Though the ruling African National Congress is expected to win at least 60% of the vote on Wednesday, opposition parties hope to change South Africa's political landscape in the country's fourth election since the end of apartheid.
Reuters - South Africa's ruling African National Congress (ANC) is widely expected to win a general election on April 22 with party leader Jacob Zuma becoming president.
Here are some facts on South Africa's political parties and their leaders.
African National Congress (ANC)
-- Led by Zuma, who portrays himself as a champion of the poor, the African National Congress has dominated South Africa since Nelson Mandela became president after the end of apartheid in 1994. It won over 70 percent of the vote in 2004.
-- Prosecutors recently dropped corruption charges that had dogged Zuma for years, but on a technicality. That means his leadership may remain tainted by questions over his innocence. He denies any wrongdoing.
-- Zuma was deputy president for six years until 2005. He was sacked by then President Thabo Mbeki after he was implicated in a graft trial. Zuma, acquitted of separate rape charges in 2006, says he has been the victim of a political conspiracy.
-- In office, he would face the dilemma of trying to please both left-leaning union allies, who helped him defeat Mbeki for the ANC leadership and who want more interventionist policies, and foreign investors worried about a shift to the left.
-- The South African Native National Congress was formed in 1912 after laws denying political rights for black people and changed its name to the African National Congress. It fought against the racist apartheid system established in 1948.
-- Mandela was freed in 1990 after 27 years in jail and led the ANC to victory in the first all-race election in 1994. Mbeki was elected in 1999 after Mandela stepped down and re-elected in 2002. Mbeki was forced out as president last year afterbeing accused of meddling in the graft trial of Zuma.
Congress of the People (COPE)
-- Led by Bishop Mvume Dandala, COPE was formed by breakaway members of the ANC after the ruling party forced Thabo Mbeki to step down as president last year. It has played the moral card and hopes to win over voters tired of the scandals around Zuma.
-- COPE set out to pose the biggest challenge to the ANC since 1994 but its campaign seems to have lost some steam.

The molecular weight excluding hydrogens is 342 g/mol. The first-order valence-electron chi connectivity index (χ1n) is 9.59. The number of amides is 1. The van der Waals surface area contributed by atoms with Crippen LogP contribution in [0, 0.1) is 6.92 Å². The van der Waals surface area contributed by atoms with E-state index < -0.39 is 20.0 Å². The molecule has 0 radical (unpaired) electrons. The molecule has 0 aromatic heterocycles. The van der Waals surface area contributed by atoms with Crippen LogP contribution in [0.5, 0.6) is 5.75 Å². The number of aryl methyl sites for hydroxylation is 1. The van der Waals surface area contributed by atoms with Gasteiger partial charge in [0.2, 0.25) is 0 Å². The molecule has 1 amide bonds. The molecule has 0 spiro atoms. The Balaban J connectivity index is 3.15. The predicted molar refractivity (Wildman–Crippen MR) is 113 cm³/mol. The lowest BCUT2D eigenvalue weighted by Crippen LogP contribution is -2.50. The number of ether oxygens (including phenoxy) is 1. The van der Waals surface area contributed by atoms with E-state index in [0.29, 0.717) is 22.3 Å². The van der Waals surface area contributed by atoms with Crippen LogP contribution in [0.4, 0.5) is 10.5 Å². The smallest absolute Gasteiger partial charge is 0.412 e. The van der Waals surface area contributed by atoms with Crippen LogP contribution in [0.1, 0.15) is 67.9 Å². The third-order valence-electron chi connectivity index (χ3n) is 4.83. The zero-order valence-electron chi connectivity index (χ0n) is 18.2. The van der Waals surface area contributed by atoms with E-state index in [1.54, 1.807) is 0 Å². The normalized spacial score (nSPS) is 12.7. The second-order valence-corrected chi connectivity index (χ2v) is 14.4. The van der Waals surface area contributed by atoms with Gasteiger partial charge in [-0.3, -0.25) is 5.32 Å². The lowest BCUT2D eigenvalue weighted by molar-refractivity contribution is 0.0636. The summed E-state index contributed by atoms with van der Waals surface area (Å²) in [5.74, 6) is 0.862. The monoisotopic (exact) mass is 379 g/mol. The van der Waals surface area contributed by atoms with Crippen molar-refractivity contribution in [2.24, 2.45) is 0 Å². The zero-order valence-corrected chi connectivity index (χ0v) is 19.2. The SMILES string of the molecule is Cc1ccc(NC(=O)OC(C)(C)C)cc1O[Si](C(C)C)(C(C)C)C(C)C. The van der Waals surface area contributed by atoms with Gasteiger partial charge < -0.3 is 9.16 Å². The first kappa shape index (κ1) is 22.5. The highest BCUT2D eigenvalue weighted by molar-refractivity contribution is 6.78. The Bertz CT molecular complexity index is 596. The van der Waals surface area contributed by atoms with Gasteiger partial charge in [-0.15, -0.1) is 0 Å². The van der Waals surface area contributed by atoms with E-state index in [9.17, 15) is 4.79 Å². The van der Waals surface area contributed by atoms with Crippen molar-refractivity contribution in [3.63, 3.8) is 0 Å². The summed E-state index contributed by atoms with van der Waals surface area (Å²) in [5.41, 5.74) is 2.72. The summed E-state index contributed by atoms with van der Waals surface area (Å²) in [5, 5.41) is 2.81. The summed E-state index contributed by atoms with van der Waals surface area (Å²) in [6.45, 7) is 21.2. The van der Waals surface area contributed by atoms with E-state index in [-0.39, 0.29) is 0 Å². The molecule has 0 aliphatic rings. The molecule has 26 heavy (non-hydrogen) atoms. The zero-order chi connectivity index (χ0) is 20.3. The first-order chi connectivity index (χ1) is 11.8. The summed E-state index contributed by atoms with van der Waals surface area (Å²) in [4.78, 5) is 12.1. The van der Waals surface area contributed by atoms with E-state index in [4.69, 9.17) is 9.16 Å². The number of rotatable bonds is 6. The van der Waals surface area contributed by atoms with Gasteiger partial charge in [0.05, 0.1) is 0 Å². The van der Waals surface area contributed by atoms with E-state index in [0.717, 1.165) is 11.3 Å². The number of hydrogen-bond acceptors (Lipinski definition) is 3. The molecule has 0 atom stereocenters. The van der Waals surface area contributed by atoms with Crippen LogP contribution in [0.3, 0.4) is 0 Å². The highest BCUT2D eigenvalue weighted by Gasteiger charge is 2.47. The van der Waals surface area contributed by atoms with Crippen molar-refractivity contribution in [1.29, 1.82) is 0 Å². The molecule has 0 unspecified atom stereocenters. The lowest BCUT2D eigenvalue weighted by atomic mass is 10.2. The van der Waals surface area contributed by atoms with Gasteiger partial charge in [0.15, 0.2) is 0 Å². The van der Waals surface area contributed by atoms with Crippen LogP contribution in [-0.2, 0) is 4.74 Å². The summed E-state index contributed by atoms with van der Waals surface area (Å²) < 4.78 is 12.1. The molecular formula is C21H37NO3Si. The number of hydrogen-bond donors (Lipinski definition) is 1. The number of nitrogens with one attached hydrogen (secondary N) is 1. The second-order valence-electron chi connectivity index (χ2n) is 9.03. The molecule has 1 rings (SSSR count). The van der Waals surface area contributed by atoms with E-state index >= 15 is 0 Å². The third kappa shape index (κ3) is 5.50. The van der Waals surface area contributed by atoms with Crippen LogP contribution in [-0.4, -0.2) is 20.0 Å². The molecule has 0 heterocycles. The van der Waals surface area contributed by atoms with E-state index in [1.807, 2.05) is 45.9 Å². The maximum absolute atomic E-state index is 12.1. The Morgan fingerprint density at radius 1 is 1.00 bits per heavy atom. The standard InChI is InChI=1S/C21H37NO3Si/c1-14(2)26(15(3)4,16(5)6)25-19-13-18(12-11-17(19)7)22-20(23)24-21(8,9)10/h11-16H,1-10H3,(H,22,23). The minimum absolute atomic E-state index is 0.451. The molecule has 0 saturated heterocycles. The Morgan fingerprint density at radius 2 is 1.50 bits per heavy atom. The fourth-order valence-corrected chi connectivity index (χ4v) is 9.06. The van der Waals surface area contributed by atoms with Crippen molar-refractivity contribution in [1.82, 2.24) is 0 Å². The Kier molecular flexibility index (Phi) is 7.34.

-- Analysts have expressed doubts about COPE's effectiveness as it was born out of anger with the ANC leadership and has made the same vague promises as the ANC on issues such as poverty.
-- In 2002, Dandala received one of South Africa's highest orders for his role in the struggle against apartheid. Dandala was also involved in peace talks in Kenya in early 2008, following post-election violence there.
Democratic Alliance (DA)
-- White Democratic Alliance leader Helen Zille is dubbed "Godzille" for her no-nonsense style as leader of what is South Africa's official opposition party, having won 12 percent of the vote in the last election in 2004.
-- The Democratic Alliance, formerly known as the Democratic Party (DP), espouses liberal democracy and free market principles. It has repeatedly failed to attract black voters.
-- Zille became the DA's most prominent figure in 2006 when she led a coalition to take control of Cape Town, making it the only major city not under ANC control.
-- An anti-apartheid activist and journalist, she helped expose the murder of liberation struggle activist Steve Biko, beaten to death by apartheid security agents in 1977, despite harassment from the authorities.
-- As Cape Town mayor, she fought against drug abuse, and sought to improve growth, and employment. Since taking over the DA leadership in 2007, Zille has earned the grudging respect of the leadership of the ANC, which has made several unsuccessful attempts to unseat her as mayor.
Inkatha Freedom Party (IFP)
-- Mangosuthu Buthelezi, 80, has led the IFP since he founded it as the Inkatha National Cultural Liberation Movement in 1975. His political career dates back to the 1940s, when he joined the ANC Youth League at university.
-- Buthelezi became home affairs minister in 1994 but the party quit government in 2004, a move analysts said confirmed its decline from national agitator to provincial party.
-- Its fortunes may well flag further in this election if Zuma wins over voters in his Zulu heartland, which is also Inkatha's power base.
-- Tensions between the ANC and Inkatha go back to the apartheid era when the two fought over control of KwaZulu-Natal, the traditional home of the Zulu tribe. Thousands were killed in clashes between them at the time.
-- One of a few high profile South African figures to talk candidly about the HIV/AIDS, Buthelezi in 2004 publicly lamented the loss of two of his children to AIDS.
Date created : 2009-04-21